“You can make more friends in two months by becoming interested in other people than you can in two years by trying to get other people interested in you.” Dale Carnegie
In your role as a Service Excellence champion, you face some challenging encounters. Dale Carnegie’s classic book on management, How to Win Friends and Influence People, has a chapter on enhancing professional relationships (which can also be applied to your personal life). If you’re interested in understanding what makes people tick, this book might be for you!
The following best practices remind us that going back to basics is often the answer.
1. Be genuinely interested in other people.
Developing a sincere interest in other people shows that you care. This goes a long way when you’re working at building productive partnerships and developing the loyalty of your clients, colleagues and employees.
Pretty basic, right? In service excellence, this will win you friends automatically! Have you ever noticed how you are easily drawn to someone smiling at you, even if you don’t know them? A smile goes a long way to break the ice. Carnegie says it well in his book: “You must have a good time meeting people if you expect them to have a good time meeting you!”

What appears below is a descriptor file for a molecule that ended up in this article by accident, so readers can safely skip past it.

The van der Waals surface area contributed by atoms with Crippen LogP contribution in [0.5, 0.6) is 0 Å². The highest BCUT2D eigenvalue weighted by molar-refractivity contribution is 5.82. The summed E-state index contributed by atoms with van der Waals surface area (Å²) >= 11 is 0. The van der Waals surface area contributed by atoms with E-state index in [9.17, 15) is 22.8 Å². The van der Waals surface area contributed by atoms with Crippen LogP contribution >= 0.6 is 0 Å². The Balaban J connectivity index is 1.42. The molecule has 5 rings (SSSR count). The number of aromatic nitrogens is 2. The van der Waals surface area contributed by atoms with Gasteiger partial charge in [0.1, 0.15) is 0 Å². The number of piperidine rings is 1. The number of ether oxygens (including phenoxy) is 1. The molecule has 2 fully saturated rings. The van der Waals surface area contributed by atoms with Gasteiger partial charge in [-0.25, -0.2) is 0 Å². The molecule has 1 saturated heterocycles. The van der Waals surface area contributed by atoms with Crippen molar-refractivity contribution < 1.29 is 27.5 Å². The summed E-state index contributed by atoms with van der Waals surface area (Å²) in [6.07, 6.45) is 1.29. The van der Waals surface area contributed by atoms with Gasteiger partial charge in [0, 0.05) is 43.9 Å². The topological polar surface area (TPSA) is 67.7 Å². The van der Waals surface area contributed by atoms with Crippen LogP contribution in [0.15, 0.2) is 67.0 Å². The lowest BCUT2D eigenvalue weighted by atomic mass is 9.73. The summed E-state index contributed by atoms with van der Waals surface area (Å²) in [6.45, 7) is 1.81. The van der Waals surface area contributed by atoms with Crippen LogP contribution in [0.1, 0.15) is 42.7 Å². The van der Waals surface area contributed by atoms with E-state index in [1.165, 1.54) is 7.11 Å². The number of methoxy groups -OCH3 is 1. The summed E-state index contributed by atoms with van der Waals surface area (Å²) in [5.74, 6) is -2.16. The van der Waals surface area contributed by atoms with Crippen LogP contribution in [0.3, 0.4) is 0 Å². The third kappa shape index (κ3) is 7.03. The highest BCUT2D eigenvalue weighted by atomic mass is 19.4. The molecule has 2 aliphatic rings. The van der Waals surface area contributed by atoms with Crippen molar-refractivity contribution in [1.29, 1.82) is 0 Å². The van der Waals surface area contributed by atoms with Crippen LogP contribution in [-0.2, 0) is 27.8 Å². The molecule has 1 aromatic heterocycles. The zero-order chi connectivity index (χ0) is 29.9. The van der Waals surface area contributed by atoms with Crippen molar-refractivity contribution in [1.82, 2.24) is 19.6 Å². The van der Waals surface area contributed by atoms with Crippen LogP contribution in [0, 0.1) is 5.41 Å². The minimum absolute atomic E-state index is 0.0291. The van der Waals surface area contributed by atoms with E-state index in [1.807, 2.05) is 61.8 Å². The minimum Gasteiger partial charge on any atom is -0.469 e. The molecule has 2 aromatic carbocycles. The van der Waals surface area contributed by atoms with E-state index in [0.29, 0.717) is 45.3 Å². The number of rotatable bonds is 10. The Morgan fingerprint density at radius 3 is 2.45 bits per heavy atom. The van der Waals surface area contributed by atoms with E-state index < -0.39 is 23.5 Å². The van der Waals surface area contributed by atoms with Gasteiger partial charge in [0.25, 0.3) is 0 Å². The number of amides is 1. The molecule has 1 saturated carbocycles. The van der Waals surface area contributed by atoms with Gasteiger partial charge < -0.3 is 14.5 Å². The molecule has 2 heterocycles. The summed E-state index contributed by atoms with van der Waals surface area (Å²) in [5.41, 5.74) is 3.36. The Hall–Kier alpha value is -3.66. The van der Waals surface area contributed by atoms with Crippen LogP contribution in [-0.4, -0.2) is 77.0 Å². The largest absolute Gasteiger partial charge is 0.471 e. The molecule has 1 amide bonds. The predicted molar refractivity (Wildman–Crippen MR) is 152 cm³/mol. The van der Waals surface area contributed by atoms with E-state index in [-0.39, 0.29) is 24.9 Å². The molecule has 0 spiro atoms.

3. Remember that a person’s name is the most important sound in any language to that person.
Your name sets you apart and makes you unique. People put a lot of importance in their name. Just think of how it makes you feel when someone you do not know well or from higher management crosses paths with you in the hallway and says “Hi!” and uses your name. Admit it: doesn’t it feel good? Using someone’s name is as powerful as giving a compliment to someone.
4. Become a good conversationalist. Be a good listener and encourage others to talk about themselves.
“To be a good conversationalist, be an attentive listener. To be interesting, be interested. Ask questions that other persons will enjoy answering,” Carnegie writes. Just like using someone’s name is flattering to the other person, exhibiting good listening skills is also powerful. Remember that people prefer good listeners over good talkers. We all want to be heard!
5. To interest people, talk in terms of their interests.
“As all leaders know, the royal road to a person’s heart is to talk about the things he or she treasures most,” Carnegie wrote. No need to add to this!
6. Make the other person feel important – and do it sincerely.
When used sincerely (people can smell fakers a mile away!), this will make people like you instantly. This can be done in various ways: breaking the ice as you enter a meeting with someone new and taking interest in who they are; mentioning something you have observed or learned about that person, for example, a project this person is working on; or using proper courtesies when asking someone for help.
Nathalie Jacob – Manager, Training and Professional Development, Administrative Services